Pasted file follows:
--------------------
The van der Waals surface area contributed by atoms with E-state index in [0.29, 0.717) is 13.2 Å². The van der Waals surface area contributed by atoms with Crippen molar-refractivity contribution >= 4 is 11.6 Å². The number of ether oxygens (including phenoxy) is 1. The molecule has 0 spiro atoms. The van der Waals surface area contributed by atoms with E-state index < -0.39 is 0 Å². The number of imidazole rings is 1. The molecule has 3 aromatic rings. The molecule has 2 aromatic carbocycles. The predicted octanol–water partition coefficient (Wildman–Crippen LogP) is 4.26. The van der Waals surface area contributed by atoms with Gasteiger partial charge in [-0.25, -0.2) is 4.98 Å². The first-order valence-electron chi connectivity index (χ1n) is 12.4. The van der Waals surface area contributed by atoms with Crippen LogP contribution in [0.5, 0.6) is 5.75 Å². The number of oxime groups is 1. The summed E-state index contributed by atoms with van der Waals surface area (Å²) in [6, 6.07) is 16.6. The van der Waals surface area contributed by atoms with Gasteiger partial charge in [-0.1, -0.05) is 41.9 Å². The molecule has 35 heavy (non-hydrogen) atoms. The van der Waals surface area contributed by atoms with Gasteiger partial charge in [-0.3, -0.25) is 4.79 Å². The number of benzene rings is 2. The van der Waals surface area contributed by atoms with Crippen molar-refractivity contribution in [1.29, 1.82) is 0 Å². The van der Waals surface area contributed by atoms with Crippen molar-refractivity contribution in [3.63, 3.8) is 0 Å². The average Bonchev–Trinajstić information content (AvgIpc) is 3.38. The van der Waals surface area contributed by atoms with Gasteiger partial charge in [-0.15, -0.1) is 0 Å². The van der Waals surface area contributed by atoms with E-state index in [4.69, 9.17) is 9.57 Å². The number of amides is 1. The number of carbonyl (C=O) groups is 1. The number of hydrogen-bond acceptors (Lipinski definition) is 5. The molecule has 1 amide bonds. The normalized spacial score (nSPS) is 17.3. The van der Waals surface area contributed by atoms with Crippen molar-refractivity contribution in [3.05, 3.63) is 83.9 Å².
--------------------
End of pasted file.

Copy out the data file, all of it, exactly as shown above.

The van der Waals surface area contributed by atoms with E-state index in [0.29, 0.717) is 13.2 Å². The van der Waals surface area contributed by atoms with Crippen molar-refractivity contribution >= 4 is 11.6 Å². The number of ether oxygens (including phenoxy) is 1. The molecule has 0 spiro atoms. The van der Waals surface area contributed by atoms with E-state index < -0.39 is 0 Å². The number of imidazole rings is 1. The molecule has 3 aromatic rings. The molecule has 2 aromatic carbocycles. The predicted octanol–water partition coefficient (Wildman–Crippen LogP) is 4.26. The van der Waals surface area contributed by atoms with Gasteiger partial charge in [-0.25, -0.2) is 4.98 Å². The first-order valence-electron chi connectivity index (χ1n) is 12.4. The van der Waals surface area contributed by atoms with Crippen LogP contribution in [0.5, 0.6) is 5.75 Å². The number of oxime groups is 1. The summed E-state index contributed by atoms with van der Waals surface area (Å²) in [6, 6.07) is 16.6. The van der Waals surface area contributed by atoms with Gasteiger partial charge in [-0.1, -0.05) is 41.9 Å². The molecule has 35 heavy (non-hydrogen) atoms. The van der Waals surface area contributed by atoms with Gasteiger partial charge in [-0.3, -0.25) is 4.79 Å². The number of benzene rings is 2. The van der Waals surface area contributed by atoms with Crippen molar-refractivity contribution in [1.29, 1.82) is 0 Å². The van der Waals surface area contributed by atoms with Crippen molar-refractivity contribution in [3.63, 3.8) is 0 Å². The average Bonchev–Trinajstić information content (AvgIpc) is 3.38. The van der Waals surface area contributed by atoms with Gasteiger partial charge in [-0.15, -0.1) is 0 Å². The van der Waals surface area contributed by atoms with E-state index in [4.69, 9.17) is 9.57 Å². The number of amides is 1. The number of carbonyl (C=O) groups is 1. The number of hydrogen-bond acceptors (Lipinski definition) is 5. The molecule has 1 amide bonds. The normalized spacial score (nSPS) is 17.3. The van der Waals surface area contributed by atoms with Crippen molar-refractivity contribution in [3.05, 3.63) is 83.9 Å².